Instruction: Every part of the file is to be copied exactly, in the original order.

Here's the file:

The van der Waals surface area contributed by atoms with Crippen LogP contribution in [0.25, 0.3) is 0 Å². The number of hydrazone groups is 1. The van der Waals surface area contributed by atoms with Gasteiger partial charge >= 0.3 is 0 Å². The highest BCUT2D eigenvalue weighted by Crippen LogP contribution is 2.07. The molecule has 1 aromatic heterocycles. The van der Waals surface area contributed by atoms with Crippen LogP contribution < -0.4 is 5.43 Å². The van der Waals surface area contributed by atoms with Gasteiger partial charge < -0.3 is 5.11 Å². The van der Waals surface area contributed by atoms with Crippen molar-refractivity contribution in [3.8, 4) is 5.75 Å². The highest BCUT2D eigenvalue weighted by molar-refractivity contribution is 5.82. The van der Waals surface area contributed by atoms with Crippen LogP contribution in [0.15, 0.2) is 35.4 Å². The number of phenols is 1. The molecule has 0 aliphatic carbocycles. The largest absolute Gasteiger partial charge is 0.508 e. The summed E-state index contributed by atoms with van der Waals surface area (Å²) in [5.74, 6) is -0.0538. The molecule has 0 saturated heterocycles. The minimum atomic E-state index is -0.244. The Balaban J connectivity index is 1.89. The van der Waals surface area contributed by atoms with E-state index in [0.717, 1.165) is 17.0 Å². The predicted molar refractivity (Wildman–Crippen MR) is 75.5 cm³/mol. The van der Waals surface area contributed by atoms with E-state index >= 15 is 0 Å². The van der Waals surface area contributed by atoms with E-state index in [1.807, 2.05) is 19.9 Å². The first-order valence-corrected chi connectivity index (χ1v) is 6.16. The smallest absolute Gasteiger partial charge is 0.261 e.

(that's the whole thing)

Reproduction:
The van der Waals surface area contributed by atoms with Crippen LogP contribution in [0.25, 0.3) is 0 Å². The number of hydrazone groups is 1. The van der Waals surface area contributed by atoms with Gasteiger partial charge >= 0.3 is 0 Å². The highest BCUT2D eigenvalue weighted by Crippen LogP contribution is 2.07. The molecule has 1 aromatic heterocycles. The van der Waals surface area contributed by atoms with Crippen LogP contribution < -0.4 is 5.43 Å². The van der Waals surface area contributed by atoms with Gasteiger partial charge < -0.3 is 5.11 Å². The van der Waals surface area contributed by atoms with Crippen molar-refractivity contribution in [3.8, 4) is 5.75 Å². The highest BCUT2D eigenvalue weighted by molar-refractivity contribution is 5.82. The van der Waals surface area contributed by atoms with Crippen LogP contribution in [0.15, 0.2) is 35.4 Å². The number of phenols is 1. The molecule has 0 aliphatic carbocycles. The largest absolute Gasteiger partial charge is 0.508 e. The summed E-state index contributed by atoms with van der Waals surface area (Å²) in [5.74, 6) is -0.0538. The molecule has 0 saturated heterocycles. The minimum atomic E-state index is -0.244. The Balaban J connectivity index is 1.89. The van der Waals surface area contributed by atoms with E-state index in [0.717, 1.165) is 17.0 Å². The predicted molar refractivity (Wildman–Crippen MR) is 75.5 cm³/mol. The van der Waals surface area contributed by atoms with E-state index >= 15 is 0 Å². The van der Waals surface area contributed by atoms with E-state index in [1.807, 2.05) is 19.9 Å². The first-order valence-corrected chi connectivity index (χ1v) is 6.16. The smallest absolute Gasteiger partial charge is 0.261 e.